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    The FCC Votes To Repeal Net Neutrality

    GameInformer
    By GameInformer,

    fightforthefuture.gif

    The Federal Communications Commission has voted 3-2 in favor of repealing net neutrality rules put in place two years ago. The rules in question prevent internet service providers from blocking, throttling, or prioritizing certain content, or requiring consumers or companies to pay a premium to have access to a "fast lane." The vote also removes Title II designation from the internet, which removes its classification as a "public utility."

    The next step in the FCC's battle to repeal the net neutrality rules is likely to happen in court. If ultimately adopted, the changes won't take place overnight, but once the rules are removed, internet service providers will be free to experiment with new fees and new ways to bundle content on the internet. The changes could have sweeping implications for gamers, who have become substantially more reliant on the internet with the explosion of online gaming over the past 15 years, as well as ever-increasing download sizes. These changes could also drastically affect streaming services such as Hulu, Netflix, and Amazon Instant Video, among many other services.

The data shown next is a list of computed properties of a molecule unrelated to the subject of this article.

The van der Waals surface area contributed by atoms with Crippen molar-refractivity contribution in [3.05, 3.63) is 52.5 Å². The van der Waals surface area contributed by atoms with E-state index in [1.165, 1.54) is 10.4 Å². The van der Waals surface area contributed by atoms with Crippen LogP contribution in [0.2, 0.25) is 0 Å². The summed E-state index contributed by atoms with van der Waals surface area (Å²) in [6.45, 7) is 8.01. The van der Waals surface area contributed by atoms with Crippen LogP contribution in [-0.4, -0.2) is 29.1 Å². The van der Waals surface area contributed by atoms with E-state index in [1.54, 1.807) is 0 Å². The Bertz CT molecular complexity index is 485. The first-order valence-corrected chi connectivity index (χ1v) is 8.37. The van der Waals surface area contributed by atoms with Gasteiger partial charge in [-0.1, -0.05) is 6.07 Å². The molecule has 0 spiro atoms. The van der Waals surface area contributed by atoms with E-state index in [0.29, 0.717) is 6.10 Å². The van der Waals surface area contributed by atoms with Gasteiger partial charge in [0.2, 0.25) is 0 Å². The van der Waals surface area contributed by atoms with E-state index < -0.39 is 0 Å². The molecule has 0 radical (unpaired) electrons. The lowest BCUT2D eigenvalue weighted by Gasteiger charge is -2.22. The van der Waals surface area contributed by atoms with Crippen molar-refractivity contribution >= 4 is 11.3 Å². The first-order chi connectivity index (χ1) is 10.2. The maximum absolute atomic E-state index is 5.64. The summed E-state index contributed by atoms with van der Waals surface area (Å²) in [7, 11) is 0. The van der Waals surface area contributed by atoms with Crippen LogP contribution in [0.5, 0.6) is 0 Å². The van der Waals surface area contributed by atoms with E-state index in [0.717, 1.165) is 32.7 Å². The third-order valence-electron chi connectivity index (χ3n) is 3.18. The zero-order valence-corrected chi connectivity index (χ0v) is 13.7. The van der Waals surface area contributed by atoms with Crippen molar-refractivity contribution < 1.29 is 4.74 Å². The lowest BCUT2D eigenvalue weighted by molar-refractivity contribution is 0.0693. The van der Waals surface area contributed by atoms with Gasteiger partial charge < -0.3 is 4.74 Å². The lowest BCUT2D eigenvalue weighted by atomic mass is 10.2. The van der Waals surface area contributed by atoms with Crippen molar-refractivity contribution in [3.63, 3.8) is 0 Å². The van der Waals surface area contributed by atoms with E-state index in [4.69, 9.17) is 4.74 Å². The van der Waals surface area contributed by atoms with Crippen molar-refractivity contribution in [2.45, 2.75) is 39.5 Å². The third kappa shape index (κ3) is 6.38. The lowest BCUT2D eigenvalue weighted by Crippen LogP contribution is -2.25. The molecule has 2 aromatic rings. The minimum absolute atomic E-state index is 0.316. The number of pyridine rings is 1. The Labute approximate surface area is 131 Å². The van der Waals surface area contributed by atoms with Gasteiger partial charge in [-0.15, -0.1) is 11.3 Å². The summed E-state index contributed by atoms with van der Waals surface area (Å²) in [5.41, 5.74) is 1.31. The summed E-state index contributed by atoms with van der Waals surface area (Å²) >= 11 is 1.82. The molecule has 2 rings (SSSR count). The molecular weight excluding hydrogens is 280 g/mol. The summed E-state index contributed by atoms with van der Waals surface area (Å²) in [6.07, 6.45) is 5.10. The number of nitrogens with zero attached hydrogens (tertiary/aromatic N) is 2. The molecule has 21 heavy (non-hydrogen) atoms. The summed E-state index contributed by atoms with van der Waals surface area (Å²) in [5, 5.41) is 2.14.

Within minutes of the decision, numerous individuals and organizations expressed dismay, with some promising counter action. Netflix released a statement on Twitter, expressing disappointment. Attorney Generals from multiple states have announced plans to sue the FCC over the decision, while California Senator Scott Wiener has announced plans to introduce a bill in January that would make FCC rules a requirement in the state. "If FCC won’t protect free/open internet, we will," Wiener said in a tweet.

     

    Our Take
    With fewer restrictions on how companies can charge websites and consumers, these changes certainly prioritize the desires of internet service providers over consumers and websites. The vote today also occurred amid withering criticism from numerous corners who found fault with the FCC's period of public comment on the topic, widely believed to have been polluted by outside forces. With these new rules, internet service providers would be able to block its consumers from accessing competitors' apps, or throttle a streaming service if the service doesn't want to pay additional fees to the ISP. While the FCC will likely have to defend its decision in court, which could prove to be its biggest fight, today's vote as it stands has profound and potentially devastating implications for the future of the internet.

    View the full article